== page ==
As CalWatchdog reported Oct. 1, one reason that the Legislature adopted new rules on permissible levels of lead in school drinking water that some health experts thought didn’t go nearly far enough was that the California School Boards Association worried that tougher standards would have been far more costly. The new standards for state schools were seen as still leaving students at risk of developing the severe cognitive and behavioral problems associated with children and adolescents being exposed to lead.

As of July, CalSTRS had $224 billion in assets. It would need to have $320 billion in hand to be considered fully funded.


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  1. Greg Conlon
    Greg Conlon 20 November, 2018, 23:59

    CalPers and CalSTRS are the Elephants in the room. If today down market continues til year end neither pension plan will hit their 7% earnings return. Both funds will go under water more and bring the State broke. I ran for State Treasurer in the sole issue of starting a new defined contribution plan for new employees in both plans. I’m. Considering trying to put on ballot in 2020. If we don’t find a solution quick our bond ratings will go south and the State won’t be able to pay its bills like Illinois

    Reply this comment
    • Nick Prophy
      Nick Prophy 25 November, 2018, 07:16

      I disagree. The state will increase taxes to fund the pensions
      Sure, there will be fallout, but Democrats will continue to run state.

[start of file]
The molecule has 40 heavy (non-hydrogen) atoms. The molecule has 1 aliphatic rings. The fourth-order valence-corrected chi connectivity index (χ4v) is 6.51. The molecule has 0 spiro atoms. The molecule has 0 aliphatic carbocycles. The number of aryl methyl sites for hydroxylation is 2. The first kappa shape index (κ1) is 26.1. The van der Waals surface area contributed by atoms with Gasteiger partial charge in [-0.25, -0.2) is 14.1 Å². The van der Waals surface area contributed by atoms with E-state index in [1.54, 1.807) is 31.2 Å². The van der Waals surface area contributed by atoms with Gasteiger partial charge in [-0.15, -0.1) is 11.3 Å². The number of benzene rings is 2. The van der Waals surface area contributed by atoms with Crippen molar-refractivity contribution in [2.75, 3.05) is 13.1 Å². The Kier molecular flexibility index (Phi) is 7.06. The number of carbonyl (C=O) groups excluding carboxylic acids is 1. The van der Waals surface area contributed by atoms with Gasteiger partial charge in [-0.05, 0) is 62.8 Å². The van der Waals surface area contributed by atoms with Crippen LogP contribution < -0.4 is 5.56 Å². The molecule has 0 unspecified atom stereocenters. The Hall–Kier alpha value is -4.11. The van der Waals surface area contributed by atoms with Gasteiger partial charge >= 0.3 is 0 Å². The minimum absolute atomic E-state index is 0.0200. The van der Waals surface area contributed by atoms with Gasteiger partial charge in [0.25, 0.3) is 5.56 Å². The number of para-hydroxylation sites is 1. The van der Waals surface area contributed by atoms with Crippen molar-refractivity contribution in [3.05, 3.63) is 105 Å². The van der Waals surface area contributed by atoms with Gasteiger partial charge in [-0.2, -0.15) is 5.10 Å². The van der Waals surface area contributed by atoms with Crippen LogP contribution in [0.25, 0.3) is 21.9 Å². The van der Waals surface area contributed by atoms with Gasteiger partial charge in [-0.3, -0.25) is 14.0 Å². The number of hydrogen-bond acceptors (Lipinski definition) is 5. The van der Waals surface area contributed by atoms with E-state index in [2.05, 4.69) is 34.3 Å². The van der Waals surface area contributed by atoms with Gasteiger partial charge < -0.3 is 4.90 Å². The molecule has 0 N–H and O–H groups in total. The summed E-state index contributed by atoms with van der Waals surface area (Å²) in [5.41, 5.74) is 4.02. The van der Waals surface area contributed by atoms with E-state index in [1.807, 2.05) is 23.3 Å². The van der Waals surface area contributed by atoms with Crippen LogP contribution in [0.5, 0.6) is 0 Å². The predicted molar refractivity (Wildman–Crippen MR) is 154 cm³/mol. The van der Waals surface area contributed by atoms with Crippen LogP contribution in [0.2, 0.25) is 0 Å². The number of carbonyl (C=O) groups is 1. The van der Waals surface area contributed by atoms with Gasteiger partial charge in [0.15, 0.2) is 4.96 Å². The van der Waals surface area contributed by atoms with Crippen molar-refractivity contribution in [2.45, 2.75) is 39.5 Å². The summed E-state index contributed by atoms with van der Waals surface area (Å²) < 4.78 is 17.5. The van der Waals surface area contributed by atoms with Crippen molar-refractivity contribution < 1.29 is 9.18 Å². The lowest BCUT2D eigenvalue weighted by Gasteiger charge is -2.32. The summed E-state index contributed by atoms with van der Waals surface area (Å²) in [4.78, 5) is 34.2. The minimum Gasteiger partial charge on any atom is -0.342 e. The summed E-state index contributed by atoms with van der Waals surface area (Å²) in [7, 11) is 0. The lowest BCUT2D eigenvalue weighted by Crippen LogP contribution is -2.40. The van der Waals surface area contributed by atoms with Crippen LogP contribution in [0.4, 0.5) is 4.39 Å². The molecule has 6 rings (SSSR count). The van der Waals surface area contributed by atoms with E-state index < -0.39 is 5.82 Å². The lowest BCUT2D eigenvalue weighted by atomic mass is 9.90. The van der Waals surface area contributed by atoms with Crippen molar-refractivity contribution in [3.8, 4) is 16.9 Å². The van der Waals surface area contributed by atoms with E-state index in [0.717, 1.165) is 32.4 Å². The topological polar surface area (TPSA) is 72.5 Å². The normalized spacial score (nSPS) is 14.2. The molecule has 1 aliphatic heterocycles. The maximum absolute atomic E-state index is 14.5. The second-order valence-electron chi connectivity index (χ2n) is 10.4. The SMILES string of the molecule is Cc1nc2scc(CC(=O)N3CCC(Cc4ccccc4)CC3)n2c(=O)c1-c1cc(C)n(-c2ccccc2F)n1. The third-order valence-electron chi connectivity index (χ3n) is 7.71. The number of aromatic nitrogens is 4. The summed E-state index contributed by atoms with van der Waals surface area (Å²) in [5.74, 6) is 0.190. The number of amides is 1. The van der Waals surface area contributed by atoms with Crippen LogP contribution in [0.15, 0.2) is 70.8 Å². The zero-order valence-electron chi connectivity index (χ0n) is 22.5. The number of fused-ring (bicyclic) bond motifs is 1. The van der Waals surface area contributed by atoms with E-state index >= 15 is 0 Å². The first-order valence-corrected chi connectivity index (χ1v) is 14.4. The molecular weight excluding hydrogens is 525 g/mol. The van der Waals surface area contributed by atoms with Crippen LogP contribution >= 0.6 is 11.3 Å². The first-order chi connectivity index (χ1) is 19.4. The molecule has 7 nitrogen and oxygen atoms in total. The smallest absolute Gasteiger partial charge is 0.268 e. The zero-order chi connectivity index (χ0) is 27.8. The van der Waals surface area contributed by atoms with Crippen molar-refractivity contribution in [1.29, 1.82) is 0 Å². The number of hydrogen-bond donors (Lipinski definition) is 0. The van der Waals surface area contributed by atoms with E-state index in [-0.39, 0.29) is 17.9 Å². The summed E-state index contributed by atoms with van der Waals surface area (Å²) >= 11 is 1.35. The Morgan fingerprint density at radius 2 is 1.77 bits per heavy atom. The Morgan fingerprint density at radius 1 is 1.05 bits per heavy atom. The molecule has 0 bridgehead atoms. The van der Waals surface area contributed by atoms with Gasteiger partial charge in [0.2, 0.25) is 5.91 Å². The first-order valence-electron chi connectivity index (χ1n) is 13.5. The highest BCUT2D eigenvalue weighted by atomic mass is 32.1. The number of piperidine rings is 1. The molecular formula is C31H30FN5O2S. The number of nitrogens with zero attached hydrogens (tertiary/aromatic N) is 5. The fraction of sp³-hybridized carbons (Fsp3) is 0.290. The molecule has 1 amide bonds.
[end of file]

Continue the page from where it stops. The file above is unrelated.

Heck, the legislature and governor may see it as opportunity for new programs.Califorians will bitch, moan, and vote Democratic.

      Reply this comment
    • Ted Steele, Geographer of Pain
      Ted Steele, Geographer of Pain 5 December, 2018, 15:27


      How would creating new funds for the new employees help? Do you mean a lower rate payout type thing??

      Reply this comment
  2. Gary W
    Gary W 2 December, 2018, 07:35

    Well now that a Dictator state is well in hand, we can do anything we want. Taxes are the solutions, let the good times roll.

    Reply this comment
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    eddie007 5 December, 2018, 11:03

    If you are not connecting the wireless Bluetooth connection and you want to learn that how to fix connections to bluetooth audio devices and wireless displays in windows 10 and you get all things related to this.

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Chris Reed

Chris Reed

Chris Reed is a regular contributor to Cal Watchdog. Reed is an editorial writer for U-T San Diego. Before joining the U-T in July 2005, he was the opinion-page columns editor and wrote the featured weekly Unspin column for The Orange County Register. Reed was on the national board of the Association of Opinion Page Editors from 2003-2005. From 2000 to 2005, Reed made more than 100 appearances as a featured news analyst on Los Angeles-area National Public Radio affiliate KPCC-FM. From 1990 to 1998, Reed was an editor, metro columnist and film critic at the Inland Valley Daily Bulletin in Ontario. Reed has a political science degree from the University of Hawaii (Hilo campus), where he edited the student newspaper, the Vulcan News, his senior year. He is on Twitter: @chrisreed99.